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September 28, 2011


the future of our children

by Andrea O'Connell

The NAACP sends email that is always interesting.  The email I received today concerned the work they are planning to battle childhood obesity.  It’s an epidemic and a serious problem, especially among the African-American population, who are at risk at a much higher rate than white American children.  (There may be similar numbers and the same breakdown for the adult population, though I don’t have any numbers.)

At a recent board meeting of the YMCA, this issue was addressed, and we plan to focus with great gusto on ways to combat the problem.   Our three main focus areas are 1) Healthy Living, 2) Youth Development, and 3) Social Responsibility.   Each area will have a committee attached to it; the committee I chose to work on is Social Responsibility.

When I  read the NAACP message, it reminded me that far too many children face socio-economic barriers impacting what they eat.  In some of the lower-income communities, I recently learned, there are generally no grocery stores, and people resort to cheap fast food, or what ever they can find at the local 7-Eleven.

I think this is an important issue and thought it was important to share. The first line in the below email, about younger people not outliving their parents lifespan, is frightening.  We must strengthen and educate our young people.

Below is the important email from Shavon L. Arline-Bradley, Director, NAACP Health Programs:

For the first time in history, younger generations will not outlive their parents.

The cause? Childhood obesity. What’s more, the disease is plaguing African American populations at a rate that is disproportionately higher than the rest of the country.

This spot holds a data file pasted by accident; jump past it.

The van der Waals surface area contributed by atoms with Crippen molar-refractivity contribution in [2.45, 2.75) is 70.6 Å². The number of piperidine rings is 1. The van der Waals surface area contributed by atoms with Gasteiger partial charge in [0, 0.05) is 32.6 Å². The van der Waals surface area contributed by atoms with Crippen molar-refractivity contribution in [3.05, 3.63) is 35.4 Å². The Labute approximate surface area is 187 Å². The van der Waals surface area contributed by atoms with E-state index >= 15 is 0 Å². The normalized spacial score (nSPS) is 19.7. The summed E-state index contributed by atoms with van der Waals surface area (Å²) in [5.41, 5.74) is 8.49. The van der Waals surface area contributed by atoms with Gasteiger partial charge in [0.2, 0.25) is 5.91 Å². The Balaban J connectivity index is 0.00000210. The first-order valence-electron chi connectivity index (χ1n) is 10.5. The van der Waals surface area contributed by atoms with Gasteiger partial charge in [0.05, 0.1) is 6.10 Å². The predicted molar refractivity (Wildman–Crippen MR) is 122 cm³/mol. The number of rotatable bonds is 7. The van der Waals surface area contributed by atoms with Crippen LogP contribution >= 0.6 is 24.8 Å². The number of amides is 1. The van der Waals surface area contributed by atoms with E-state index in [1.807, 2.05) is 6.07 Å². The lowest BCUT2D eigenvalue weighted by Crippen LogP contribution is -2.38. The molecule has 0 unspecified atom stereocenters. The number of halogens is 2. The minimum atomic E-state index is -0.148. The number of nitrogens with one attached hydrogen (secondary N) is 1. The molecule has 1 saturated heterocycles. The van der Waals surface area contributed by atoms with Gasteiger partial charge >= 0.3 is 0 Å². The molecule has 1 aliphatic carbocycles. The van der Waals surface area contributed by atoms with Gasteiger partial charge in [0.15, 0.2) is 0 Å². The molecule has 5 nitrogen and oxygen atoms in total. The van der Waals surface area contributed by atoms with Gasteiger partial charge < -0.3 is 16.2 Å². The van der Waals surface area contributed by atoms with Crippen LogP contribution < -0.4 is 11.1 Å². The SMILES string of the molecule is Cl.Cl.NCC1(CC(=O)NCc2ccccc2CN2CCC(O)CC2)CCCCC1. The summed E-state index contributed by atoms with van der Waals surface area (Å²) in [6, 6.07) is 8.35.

Childhood obesity is a product of our environment, of our socio-economic statuses, and our geography. But, no matter the cause, we are the only ones with the power to fix it.

The NAACP is addressing this problem head on. Today, we released our brand new Childhood Obesity Advocacy Manual. Our local units are working to implement awareness, educate parents and children, and advocate for policy change – so that support can be found in the communities where it’s needed most.

You can be part of the solution by helping us better understand the problem and answering a few short questions about your community today:

It’s impossible to deny the role that our schools and state and local governments play in the epidemic of childhood obesity in our communities, but if we want to change policy it has to start at the ground level.

So, the NAACP is empowering you, Andrea, with the chance to make a real difference.

There are three major policy areas we’re focusing on: built environment, food environment, and school-based policies. Over the coming months, the NAACP will be assembling a task force of activists who we can work with fight for real change in these areas and start reducing the occurrence of childhood obesity in communities across America.

As always, we’d love to have you join us for the fight. Get started now:

I hope you will reach out a helping hand to the younger generation and American families of all colors to implement healthier lifestyles.

Thank you,

Shavon L. Arline-Bradley
NAACP Health Programs

The first link, above, has a manual and ideas on how to advocate for change.

It’s a worthy goal, and it’s all about children and their future, which is our future, too.

6 Comments Post a comment
  1. Sep 29 2011

    I always shake my head in disbelief when I hear that the poor children eat more unhealthy food than the rest. Not because I don’t believe it but because its true and it doesn’t have to be that way. First of all, there needs to be more awareness of what is healthy and how to prepare that healthy food-teach about nutrition and label reading. Then, it would be nice to see healthy foods priced so that everyone can afford to buy them. I’d like to see the food companies do more to keep sugar/fructose to a minimum in kids’ foods,too.

    My husband has retired and I’m spending $250 or less on food a month. And I’m finding ways to cook healthier and buy healthier. It can be done and for the kids of any race and family income status it needs to be done. Children shouldn’t be having the health problems that they are. If they survive childhood they very well step into adulthood with health problems like high blood pressure and even having heart attacks in their twenties! 😯